Just as Orlando is, beneath a waterfall of words and ideas, a diligently structured novel, consistent behind Orlando’s lack of constancy are the characteristics I’ve already listed here. Intelligent, ecstatic, introspective, moody; creative and passionate; independent and adventurous.

Two Orlandos and a clock.

“In short, he was preparing in the chivalry of his heart to forgive [Orlando] and had bent to ask her pardon for the violence of his language, when she cut the matter short, as he stooped his proud head, by dropping a small toad between his skin and his shirt. In justice to her, it must be said that she would infinitely have preferred a rapier. Toads are clammy things to conceal about one’s person. But if rapiers are forbidden, one must have recourse to toads.” 183-4

Though I purposely have drawn out many of the less favorable aspects of her personality, the truth is that in a casual read (until words like “Moor” and “Negress” come up, the kinds which frighten us out of complacent enjoyment) Orlando is so charming and intriguing that you would rarely consider disliking her .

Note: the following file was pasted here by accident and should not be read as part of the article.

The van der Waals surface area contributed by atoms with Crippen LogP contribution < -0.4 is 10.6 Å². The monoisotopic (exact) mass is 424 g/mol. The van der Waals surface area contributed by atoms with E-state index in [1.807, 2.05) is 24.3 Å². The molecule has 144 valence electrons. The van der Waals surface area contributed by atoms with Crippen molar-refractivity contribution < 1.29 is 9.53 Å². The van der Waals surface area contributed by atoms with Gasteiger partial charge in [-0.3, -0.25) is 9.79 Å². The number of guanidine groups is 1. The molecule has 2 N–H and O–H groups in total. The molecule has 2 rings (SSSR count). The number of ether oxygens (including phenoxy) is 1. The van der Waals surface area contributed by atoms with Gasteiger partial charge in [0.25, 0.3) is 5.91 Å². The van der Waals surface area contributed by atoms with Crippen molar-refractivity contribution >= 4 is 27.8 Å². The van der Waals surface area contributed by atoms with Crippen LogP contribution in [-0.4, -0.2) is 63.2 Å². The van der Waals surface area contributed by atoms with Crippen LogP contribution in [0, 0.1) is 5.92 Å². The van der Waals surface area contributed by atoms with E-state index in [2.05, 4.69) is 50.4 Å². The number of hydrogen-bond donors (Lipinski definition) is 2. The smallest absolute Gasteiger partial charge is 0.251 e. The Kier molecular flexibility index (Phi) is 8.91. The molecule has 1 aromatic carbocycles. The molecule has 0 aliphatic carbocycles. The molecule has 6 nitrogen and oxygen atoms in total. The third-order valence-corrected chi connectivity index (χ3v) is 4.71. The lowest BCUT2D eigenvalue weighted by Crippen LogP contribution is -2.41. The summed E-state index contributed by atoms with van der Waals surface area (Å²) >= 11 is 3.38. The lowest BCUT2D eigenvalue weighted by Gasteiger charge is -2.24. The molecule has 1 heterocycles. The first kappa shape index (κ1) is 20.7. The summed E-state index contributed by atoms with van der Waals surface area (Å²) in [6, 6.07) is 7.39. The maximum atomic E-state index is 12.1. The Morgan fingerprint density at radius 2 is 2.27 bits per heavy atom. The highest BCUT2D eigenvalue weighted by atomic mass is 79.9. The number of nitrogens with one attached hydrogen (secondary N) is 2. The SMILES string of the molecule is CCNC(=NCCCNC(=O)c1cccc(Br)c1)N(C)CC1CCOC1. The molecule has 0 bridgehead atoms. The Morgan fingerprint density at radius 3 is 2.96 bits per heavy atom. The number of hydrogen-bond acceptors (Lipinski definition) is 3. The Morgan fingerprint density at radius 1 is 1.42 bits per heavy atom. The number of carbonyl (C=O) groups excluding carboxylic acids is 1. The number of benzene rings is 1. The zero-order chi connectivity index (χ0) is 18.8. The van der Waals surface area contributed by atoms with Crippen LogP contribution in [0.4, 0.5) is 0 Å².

Dragged here and there by violent passions, Orlando is always true to herself (or himself), and I believe that any reader will want to be a bit like her.

“A more candid, sullen face it would be impossible to find.” 14

By being honest about the faults of her hero, the author builds an epic out of a human being who is, even to the point of cruelty, honest to herself.

Page numbers are from the 1956 Harvest/Harcourt Brace Jovanovich edition.